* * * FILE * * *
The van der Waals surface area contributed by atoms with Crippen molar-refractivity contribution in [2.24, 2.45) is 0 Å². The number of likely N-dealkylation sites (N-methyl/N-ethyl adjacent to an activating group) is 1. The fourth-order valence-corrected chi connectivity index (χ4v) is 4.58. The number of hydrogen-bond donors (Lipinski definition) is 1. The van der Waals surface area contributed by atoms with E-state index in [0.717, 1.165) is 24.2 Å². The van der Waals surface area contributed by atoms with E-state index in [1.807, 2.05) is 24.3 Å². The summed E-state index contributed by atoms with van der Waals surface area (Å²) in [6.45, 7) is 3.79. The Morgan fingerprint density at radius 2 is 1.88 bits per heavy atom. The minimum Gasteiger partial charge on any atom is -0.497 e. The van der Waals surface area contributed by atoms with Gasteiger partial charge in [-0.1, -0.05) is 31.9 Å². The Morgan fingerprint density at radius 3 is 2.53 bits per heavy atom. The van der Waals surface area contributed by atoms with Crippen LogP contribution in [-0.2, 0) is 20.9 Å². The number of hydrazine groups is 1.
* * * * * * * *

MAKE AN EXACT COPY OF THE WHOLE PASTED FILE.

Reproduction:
The van der Waals surface area contributed by atoms with Crippen molar-refractivity contribution in [2.24, 2.45) is 0 Å². The number of likely N-dealkylation sites (N-methyl/N-ethyl adjacent to an activating group) is 1. The fourth-order valence-corrected chi connectivity index (χ4v) is 4.58. The number of hydrogen-bond donors (Lipinski definition) is 1. The van der Waals surface area contributed by atoms with E-state index in [0.717, 1.165) is 24.2 Å². The van der Waals surface area contributed by atoms with E-state index in [1.807, 2.05) is 24.3 Å². The summed E-state index contributed by atoms with van der Waals surface area (Å²) in [6.45, 7) is 3.79. The Morgan fingerprint density at radius 2 is 1.88 bits per heavy atom. The minimum Gasteiger partial charge on any atom is -0.497 e. The van der Waals surface area contributed by atoms with Gasteiger partial charge in [-0.1, -0.05) is 31.9 Å². The Morgan fingerprint density at radius 3 is 2.53 bits per heavy atom. The van der Waals surface area contributed by atoms with Crippen LogP contribution in [-0.2, 0) is 20.9 Å². The number of hydrazine groups is 1.